Liberals have tried to make David Hogg and his ilk sacrosanct and beyond any criticism, and recently lead a huge effort to get Laura Ingraham off the air when she mocked Hogg’s complaining that colleges didn’t want him.
Of course, liberals hold a different standard when talking about Parkland students who don’t agree with the liberal efforts to create a nationwide gun ban. Conservative Parkland student Kyle Kashuv does not agree with Hogg’s positions and has taken to the airwaves to try to refute him.
That led SJW journalist Kurt Eichenwald to make claims on Twitter that Kashuv was “mentally ill.”
Here’s a few excerpts from Colin Kalmbacher’s analysis at Law and Crime, which suggests Kashuv has a libel case against Eichenwald:
As a result of this email, Kashuv likely has a valid defamation case against Eichenwald if he decides to take legal action. Specifically, he could sue for defamation by libel. At issue would be various statements Eichenwald made about Kashuv’s alleged mental deficiencies.
1. Eichenwald Likely Published A False Statement
Here, Kashuv could plausibly argue Eichenwald has more or less accused Kashuv of being mentally ill. Kashuv has suggested that he doesn’t have a mental illness diagnosis and this is likely true. The following statement isn’t an explicit affirmation of Kashuv’s purported mental illness but it’s likely enough to qualify as false and defamatory: “Kyle is in desperate need of psychiatric help or support.”
Eichenwald then digs himself into a deeper hole by suggesting that Kashuv might have “an underlying pathology,” which is deeply irresponsible and not likely to be viewed favorably by either a judge or a jury. Eichenwald additionally piles on to his own potential legal problems by referring to Kashuv’s alleged obsession with Shapiro and asserting that this so-called obsession led to “a diatribe that the psychiatrist found deeply disturbing.”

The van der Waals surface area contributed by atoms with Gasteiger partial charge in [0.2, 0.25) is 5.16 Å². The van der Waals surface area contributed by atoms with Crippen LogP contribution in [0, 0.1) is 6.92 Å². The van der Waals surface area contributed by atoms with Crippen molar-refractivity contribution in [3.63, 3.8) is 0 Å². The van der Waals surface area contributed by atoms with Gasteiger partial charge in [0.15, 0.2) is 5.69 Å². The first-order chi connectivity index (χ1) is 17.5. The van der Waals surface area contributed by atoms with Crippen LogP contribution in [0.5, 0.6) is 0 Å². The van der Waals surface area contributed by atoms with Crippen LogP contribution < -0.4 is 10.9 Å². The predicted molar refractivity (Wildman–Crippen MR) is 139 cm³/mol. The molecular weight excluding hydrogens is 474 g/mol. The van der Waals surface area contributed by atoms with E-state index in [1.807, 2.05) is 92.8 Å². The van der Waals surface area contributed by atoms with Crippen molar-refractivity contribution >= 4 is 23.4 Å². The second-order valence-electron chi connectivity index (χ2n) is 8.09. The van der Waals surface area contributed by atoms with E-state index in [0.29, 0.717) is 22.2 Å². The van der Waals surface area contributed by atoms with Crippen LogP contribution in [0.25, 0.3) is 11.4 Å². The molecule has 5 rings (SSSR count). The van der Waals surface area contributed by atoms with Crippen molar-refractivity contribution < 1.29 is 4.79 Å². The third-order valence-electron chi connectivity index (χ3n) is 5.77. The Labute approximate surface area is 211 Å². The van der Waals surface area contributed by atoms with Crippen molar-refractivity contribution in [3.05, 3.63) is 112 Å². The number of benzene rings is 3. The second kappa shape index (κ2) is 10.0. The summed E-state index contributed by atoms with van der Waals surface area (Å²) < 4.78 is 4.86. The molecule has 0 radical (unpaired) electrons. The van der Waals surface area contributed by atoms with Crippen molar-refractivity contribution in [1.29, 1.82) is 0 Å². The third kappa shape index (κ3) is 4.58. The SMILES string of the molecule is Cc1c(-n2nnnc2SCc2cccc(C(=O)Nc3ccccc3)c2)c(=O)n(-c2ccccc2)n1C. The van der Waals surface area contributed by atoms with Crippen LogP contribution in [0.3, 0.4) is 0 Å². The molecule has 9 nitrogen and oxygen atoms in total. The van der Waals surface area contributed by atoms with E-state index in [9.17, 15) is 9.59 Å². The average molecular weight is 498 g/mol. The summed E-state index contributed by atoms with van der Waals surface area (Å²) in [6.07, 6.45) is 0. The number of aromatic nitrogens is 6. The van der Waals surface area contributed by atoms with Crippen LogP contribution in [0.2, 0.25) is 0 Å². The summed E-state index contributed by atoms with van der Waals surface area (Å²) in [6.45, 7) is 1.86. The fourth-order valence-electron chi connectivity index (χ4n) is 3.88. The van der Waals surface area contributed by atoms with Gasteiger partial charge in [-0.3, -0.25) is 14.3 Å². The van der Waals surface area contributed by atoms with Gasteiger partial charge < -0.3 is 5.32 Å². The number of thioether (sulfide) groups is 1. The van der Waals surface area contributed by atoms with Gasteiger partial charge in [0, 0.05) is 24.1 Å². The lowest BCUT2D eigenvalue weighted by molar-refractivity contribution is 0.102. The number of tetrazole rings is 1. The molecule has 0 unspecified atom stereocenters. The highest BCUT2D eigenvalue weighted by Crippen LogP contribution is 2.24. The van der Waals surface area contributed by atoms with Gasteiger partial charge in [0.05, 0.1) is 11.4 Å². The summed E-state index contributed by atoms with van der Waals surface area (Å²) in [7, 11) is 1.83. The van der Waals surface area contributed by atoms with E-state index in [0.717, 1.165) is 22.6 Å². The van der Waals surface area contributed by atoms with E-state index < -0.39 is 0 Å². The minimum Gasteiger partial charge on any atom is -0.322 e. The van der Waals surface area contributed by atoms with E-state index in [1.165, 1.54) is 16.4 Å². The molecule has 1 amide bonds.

4. The Falsity Of Eichenwald’s Statement Is Presumed to Have Caused Kashuv Injury
Under Florida law, in a traditional defamation case, a plaintiff would have to allege actual damages. This is where many defamation scenarios run off the rails because actual damages can be difficult to quantify under such circumstances. (Whether Kashuv could prove–or would plead–actual damages is an open question but is not being addressed here because it’s simply too fact-specific and those facts are not available as of now.) Luckily for Kashuv, Florida is a defamation per se jurisdiction.
Defamation per se is a legal doctrine which holds that certain statements are so inherently damaging they create an assumption that damages exist simply because the statement was communicated in the first place. The longstanding concept of per se defamatory statements includes comments that suggest or assert a person has a “loathsome disease.” This is a fairly ancient–and therefore socially problematic–legal term of art. Without endorsing the ableist idea that mental illness is “loathsome,” suffice it to say that courts have interpreted statements accusing plaintiffs of suffering from mental illness to fall into this category.
Click through and read the whole thing. I certainly hope Kashuv follows through and actually does sue.